Part of the answer is, of course, that human beings are simply too complicated to categorize in polar archetypes. No one is a pure villain or hero. Nobody conforms entirely to stereotypes. But the archetypes remain in the popular imagination as generalities to explore. I think it’s natural to investigate gender through speculative and allegorical fiction.

(Side note: Faludi’s assessment is, in and of itself, intriguingly problematic. Female search for self-definition we call feminist. The same in men we call…quasi-feminist. See what I mean?)

In Breathers, Browne chooses to make zombies sentient and offers no particular explanation for where they come from. They just are. Investigating supernatural phenomena is not a major concern in Breathers. How much it sucks to be a zombie is a much bigger deal. Zombie existence is a state of pervasive impotence. They’re weak and hated, part leper, part disabled and all-purpose victim. It’s socially accepted to ridicule them as slow and smelly and gross. People love to throw things at them. Fratboy gangs (who, in a clever reversal, are described in a manner evocative of the undead hordes in zombie films) roam the streets looking for zombies to kill. Zombies have no rights at all. They are the nightmare of emasculation.

But surely Breathers is about rotting corpses, not masculinity, right? There are female zombies, right? Yes, I counted three women among the several named zombie characters. Only two of the three are of any importance. Helen runs the Undead Anonymous support group and the other is Andy’s (the protagonist and narrator) girlfriend, Rita. I point this out not as a criticism of the book but rather to indicate the prevalence of male perspective in it. Is it a huge leap to say a book that’s almost exclusively masculine in viewpoint is, in and of itself, about male experience? I don’t think so.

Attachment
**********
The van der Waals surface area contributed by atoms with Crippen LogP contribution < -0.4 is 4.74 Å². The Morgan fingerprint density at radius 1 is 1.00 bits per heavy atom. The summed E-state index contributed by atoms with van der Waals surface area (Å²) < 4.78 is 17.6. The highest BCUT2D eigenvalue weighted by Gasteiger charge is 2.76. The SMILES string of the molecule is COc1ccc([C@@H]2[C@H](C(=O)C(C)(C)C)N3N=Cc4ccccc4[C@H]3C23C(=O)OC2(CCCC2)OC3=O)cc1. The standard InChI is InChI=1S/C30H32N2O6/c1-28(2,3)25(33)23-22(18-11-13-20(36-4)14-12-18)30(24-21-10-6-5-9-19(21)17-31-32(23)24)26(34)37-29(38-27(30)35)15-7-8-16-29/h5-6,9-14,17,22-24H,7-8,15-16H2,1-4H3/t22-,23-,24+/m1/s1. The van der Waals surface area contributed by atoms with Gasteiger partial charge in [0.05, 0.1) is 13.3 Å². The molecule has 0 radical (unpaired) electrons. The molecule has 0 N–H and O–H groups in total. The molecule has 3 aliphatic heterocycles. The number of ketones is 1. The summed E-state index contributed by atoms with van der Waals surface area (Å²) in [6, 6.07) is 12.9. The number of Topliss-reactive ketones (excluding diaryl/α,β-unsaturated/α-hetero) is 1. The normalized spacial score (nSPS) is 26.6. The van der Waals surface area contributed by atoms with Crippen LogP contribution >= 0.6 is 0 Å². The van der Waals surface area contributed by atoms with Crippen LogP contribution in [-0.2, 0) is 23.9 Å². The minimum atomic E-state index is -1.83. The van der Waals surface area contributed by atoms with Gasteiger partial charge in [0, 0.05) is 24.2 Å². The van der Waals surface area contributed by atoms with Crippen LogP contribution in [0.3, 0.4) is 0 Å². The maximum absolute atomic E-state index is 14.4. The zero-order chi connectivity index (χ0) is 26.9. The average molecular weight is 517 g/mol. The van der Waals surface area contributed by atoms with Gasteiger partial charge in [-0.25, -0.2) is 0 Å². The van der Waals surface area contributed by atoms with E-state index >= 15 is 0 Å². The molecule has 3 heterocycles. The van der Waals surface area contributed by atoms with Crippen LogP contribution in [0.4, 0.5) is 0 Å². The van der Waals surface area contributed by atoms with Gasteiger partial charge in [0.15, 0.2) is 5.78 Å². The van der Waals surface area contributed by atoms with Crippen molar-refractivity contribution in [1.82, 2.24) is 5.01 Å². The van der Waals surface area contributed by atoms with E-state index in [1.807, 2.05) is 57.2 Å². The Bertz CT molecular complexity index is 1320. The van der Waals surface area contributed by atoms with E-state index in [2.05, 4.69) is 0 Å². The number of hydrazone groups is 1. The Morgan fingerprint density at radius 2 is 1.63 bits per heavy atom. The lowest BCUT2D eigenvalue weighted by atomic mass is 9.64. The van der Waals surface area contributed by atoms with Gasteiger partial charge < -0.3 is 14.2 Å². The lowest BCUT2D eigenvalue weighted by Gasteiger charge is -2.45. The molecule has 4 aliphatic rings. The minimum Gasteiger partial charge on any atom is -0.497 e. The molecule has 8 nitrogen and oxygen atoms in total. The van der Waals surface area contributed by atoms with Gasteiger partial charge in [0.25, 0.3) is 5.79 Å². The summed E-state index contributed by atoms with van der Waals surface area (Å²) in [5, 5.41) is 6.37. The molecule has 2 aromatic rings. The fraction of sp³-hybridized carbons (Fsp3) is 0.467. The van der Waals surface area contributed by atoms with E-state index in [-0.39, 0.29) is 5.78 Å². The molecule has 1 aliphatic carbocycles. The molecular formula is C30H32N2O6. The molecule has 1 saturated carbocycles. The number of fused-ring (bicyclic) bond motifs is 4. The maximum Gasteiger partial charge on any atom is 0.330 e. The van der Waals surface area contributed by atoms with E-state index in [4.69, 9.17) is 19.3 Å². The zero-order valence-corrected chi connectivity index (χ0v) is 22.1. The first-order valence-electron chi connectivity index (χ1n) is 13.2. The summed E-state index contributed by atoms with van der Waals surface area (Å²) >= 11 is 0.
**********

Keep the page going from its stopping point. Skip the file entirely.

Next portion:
Not to put too fine a point on it, I’m saying that in Breathers, zombie = castrated male. And in Fight Club, that’s what the narrator was, too. And both books center on the narrators’ violent and generally aberrant ways to regenerate some mojo. In both, support groups don’t address the real problem, and neither does romance (in this, the books take divergent approaches. Fight Club‘s Marla is sex and no love, Breathers’ Rita is mostly love and no sex…at first).

The solution to powerlessness presented in both books is to reject monstrous ineptitude by embracing a destructive act. In Breathers, zombies are told that eating human flesh is just folklore, that zombies don’t actually do it. But this is a lie. As Andy and the other zombies discover, eating people makes you strong and healthy and sexually active. A zombie, weak and shabby, is no threat to the world that shuns him. The same goes for the guys in Fight Club. But by embracing the violent acts they’ve been told all along are aberrant, they feel better. While I in no way espouse violence, I can only think that there’s a natural desire, in dismantling someone else’s definition of you, to reach out for the acts that the hegemony despises.

I might be guilty here of making Breathers sound a whole lot more serious than it was meant to be. And there are a lot of great laughs, moments of tenderness and memorable characters. I don’t want to misrepresent it. But to look at it only in terms of undead romantic comedy would be ignoring a great deal of its meaning.